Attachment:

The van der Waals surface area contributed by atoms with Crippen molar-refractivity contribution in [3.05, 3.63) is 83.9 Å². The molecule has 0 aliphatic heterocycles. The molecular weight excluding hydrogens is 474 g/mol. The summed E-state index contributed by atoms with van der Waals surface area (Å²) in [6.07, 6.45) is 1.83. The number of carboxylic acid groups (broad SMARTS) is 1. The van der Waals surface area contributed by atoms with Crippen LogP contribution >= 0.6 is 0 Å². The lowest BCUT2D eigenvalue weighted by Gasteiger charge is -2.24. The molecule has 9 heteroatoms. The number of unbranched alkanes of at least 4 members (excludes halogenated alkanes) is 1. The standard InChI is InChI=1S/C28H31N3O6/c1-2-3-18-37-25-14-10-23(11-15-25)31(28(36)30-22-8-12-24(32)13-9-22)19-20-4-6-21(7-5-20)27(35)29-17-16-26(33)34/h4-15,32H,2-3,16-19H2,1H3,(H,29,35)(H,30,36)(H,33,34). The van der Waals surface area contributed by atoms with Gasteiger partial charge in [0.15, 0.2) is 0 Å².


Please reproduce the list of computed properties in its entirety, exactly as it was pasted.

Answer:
The van der Waals surface area contributed by atoms with Crippen molar-refractivity contribution in [3.05, 3.63) is 83.9 Å². The molecule has 0 aliphatic heterocycles. The molecular weight excluding hydrogens is 474 g/mol. The summed E-state index contributed by atoms with van der Waals surface area (Å²) in [6.07, 6.45) is 1.83. The number of carboxylic acid groups (broad SMARTS) is 1. The van der Waals surface area contributed by atoms with Crippen LogP contribution >= 0.6 is 0 Å². The lowest BCUT2D eigenvalue weighted by Gasteiger charge is -2.24. The molecule has 9 heteroatoms. The number of unbranched alkanes of at least 4 members (excludes halogenated alkanes) is 1. The standard InChI is InChI=1S/C28H31N3O6/c1-2-3-18-37-25-14-10-23(11-15-25)31(28(36)30-22-8-12-24(32)13-9-22)19-20-4-6-21(7-5-20)27(35)29-17-16-26(33)34/h4-15,32H,2-3,16-19H2,1H3,(H,29,35)(H,30,36)(H,33,34). The van der Waals surface area contributed by atoms with Gasteiger partial charge in [0.15, 0.2) is 0 Å².